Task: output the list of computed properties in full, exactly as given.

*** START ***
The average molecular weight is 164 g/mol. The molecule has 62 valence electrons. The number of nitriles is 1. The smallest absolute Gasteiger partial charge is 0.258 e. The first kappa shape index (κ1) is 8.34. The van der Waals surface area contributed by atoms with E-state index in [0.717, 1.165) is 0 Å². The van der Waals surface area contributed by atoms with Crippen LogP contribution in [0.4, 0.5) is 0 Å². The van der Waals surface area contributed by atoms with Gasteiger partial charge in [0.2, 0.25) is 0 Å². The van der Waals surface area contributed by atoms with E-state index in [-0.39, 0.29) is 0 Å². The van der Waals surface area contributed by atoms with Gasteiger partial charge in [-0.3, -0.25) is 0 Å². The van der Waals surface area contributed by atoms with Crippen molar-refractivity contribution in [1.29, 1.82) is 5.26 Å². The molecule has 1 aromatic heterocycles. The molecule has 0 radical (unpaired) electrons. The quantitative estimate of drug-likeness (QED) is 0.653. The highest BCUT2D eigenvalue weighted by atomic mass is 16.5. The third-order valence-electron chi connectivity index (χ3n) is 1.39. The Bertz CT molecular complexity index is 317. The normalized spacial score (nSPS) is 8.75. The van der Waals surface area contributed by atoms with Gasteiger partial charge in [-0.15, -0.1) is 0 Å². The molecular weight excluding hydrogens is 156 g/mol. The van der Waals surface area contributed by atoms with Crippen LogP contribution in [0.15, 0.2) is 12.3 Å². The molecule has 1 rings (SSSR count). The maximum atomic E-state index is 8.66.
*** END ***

The average molecular weight is 164 g/mol. The molecule has 62 valence electrons. The number of nitriles is 1. The smallest absolute Gasteiger partial charge is 0.258 e. The first kappa shape index (κ1) is 8.34. The van der Waals surface area contributed by atoms with E-state index in [0.717, 1.165) is 0 Å². The van der Waals surface area contributed by atoms with Crippen LogP contribution in [0.4, 0.5) is 0 Å². The van der Waals surface area contributed by atoms with Gasteiger partial charge in [0.2, 0.25) is 0 Å². The van der Waals surface area contributed by atoms with E-state index in [-0.39, 0.29) is 0 Å². The van der Waals surface area contributed by atoms with Gasteiger partial charge in [-0.3, -0.25) is 0 Å². The van der Waals surface area contributed by atoms with Crippen molar-refractivity contribution in [1.29, 1.82) is 5.26 Å². The molecule has 1 aromatic heterocycles. The molecule has 0 radical (unpaired) electrons. The quantitative estimate of drug-likeness (QED) is 0.653. The highest BCUT2D eigenvalue weighted by atomic mass is 16.5. The third-order valence-electron chi connectivity index (χ3n) is 1.39. The Bertz CT molecular complexity index is 317. The normalized spacial score (nSPS) is 8.75. The van der Waals surface area contributed by atoms with Gasteiger partial charge in [-0.15, -0.1) is 0 Å². The molecular weight excluding hydrogens is 156 g/mol. The van der Waals surface area contributed by atoms with Crippen LogP contribution in [0.15, 0.2) is 12.3 Å². The molecule has 1 rings (SSSR count). The maximum atomic E-state index is 8.66.